Lagarde Predicts Sluggish, Uneven Growth in Global Economy

1 Oct 2015 | Author: | No comments yet »

‘Who likes to pay tax? You don’t, I don’t': IMF chief.

WASHINGTON — The head of the International Monetary Fund said on Wednesday that global growth would probably be weaker this year as the world economy confronts a host of problems, including a refugee crisis in Europe, an economic slowdown in China and a pending rise in United States interest rates. The fund’s managing director, Christine Lagarde, predicted a moderate rebound in growth in advanced economies such as those of the United States, Europe and Japan. But her comments appeared to be more pessimistic than the global lender’s forecast made in July, just before global financial markets erupted into turmoil over concerns that China’s economy could crash. You don’t, I don’t, nobody does,” said the IMF managing director, in response to a question about an increase in Greece’s value-added tax (VAT) called for by the country’s creditors, including the IMF.

Ms Lagarde said China needs to keep trying to rebalance its economy away from commodity-intensive investment but also must be careful to safeguard “demand and financial stability.” In a survey of the global economy, she said growth was picking up in the euro area and Japan and still looked robust in the US and Britain. Ms Lagarde warned there could be a “prolonged period” of low prices for the commodities that are central to the economies of many developing countries. Lagarde said potential growth is being held back by low productivity, aging populations and lingering problems from the 2008 financial crisis such as high debt levels.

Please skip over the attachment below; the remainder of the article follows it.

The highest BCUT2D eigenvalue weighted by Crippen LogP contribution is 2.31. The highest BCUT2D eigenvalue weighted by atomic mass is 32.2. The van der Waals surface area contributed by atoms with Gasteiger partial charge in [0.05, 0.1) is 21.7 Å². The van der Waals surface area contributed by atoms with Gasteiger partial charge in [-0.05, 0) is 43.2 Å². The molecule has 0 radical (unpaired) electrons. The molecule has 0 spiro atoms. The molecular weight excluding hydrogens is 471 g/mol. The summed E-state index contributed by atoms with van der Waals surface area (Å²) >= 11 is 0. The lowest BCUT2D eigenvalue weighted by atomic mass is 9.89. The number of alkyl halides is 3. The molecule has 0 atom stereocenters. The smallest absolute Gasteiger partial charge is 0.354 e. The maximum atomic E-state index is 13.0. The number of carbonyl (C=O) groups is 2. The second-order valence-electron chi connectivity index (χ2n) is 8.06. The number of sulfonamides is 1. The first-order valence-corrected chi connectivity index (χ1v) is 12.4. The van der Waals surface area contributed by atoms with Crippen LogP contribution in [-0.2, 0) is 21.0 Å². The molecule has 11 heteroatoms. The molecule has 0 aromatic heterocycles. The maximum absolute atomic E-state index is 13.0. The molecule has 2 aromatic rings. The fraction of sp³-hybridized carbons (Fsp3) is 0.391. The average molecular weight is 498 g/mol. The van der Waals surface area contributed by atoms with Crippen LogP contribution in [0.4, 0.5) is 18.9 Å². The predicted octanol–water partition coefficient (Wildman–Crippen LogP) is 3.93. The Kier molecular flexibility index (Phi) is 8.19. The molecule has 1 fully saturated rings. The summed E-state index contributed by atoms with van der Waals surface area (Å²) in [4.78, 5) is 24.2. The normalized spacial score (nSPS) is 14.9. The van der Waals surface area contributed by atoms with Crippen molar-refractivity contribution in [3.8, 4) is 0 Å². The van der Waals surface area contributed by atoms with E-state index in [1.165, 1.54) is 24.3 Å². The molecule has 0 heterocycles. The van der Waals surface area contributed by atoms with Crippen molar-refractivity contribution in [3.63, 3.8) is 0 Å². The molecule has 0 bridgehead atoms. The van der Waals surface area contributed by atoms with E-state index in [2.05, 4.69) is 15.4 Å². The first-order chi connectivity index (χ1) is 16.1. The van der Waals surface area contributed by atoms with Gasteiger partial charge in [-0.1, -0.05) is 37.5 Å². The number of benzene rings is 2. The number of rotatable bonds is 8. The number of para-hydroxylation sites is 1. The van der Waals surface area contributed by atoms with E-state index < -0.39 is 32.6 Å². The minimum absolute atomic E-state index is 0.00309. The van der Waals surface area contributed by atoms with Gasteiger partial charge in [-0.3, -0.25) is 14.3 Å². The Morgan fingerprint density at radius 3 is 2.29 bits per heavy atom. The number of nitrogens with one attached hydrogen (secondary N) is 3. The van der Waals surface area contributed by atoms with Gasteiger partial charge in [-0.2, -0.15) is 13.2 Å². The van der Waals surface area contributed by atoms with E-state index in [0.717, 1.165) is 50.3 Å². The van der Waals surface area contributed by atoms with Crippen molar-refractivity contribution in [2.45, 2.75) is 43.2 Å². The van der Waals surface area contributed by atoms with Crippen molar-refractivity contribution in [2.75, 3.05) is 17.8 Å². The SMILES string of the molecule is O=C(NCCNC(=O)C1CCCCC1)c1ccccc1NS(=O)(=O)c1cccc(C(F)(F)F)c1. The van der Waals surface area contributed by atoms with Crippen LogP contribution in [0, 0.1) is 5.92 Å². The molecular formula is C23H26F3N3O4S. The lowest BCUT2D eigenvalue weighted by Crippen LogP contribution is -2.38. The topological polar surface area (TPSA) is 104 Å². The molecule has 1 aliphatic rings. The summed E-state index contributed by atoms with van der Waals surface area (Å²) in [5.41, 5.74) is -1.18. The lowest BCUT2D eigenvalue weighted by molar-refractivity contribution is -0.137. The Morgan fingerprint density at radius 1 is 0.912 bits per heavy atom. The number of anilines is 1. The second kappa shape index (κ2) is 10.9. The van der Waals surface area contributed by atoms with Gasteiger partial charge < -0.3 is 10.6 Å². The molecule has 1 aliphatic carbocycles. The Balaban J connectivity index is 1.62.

The Washington-based IMF caused a furor in 2013 by calling for an exceptional 10 percent tax on private wealth in Europe to help close gaps in public deficits. She urged emerging markets to diversify their economies and said some of them might be ill prepared to weather the financial storm that could arise when the US Federal Reserve eventually raises interest rates.

She said it will be critical to properly manage the transition in China to consumer-led growth and the pending move by the Federal Reserve to higher interest rates. Policy makers in emerging markets should keep a closer eye on company debts denominated in dollars as well as to the banks that lent to them, she said. In a speech previewing next week’s annual meetings of the 188-nation IMF and its sister lending agency, the World Bank, Lagarde said that currently global growth is “disappointing and uneven,” with many emerging market nations losing revenue from falling prices of commodities such as oil.

The IMF said on Tuesday emerging market firms have racked up debts of $18-trillion and rate hikes in the developed world could spur a rash of corporate bankruptcies. But she noted that Russia and Brazil were facing “serious economic difficulties,” with growth also slowing sharply in many Latin American countries.

She did not repeat her previous comment that the Fed should wait until 2016 to raise rates, but she underscored the importance of being certain of the decision.

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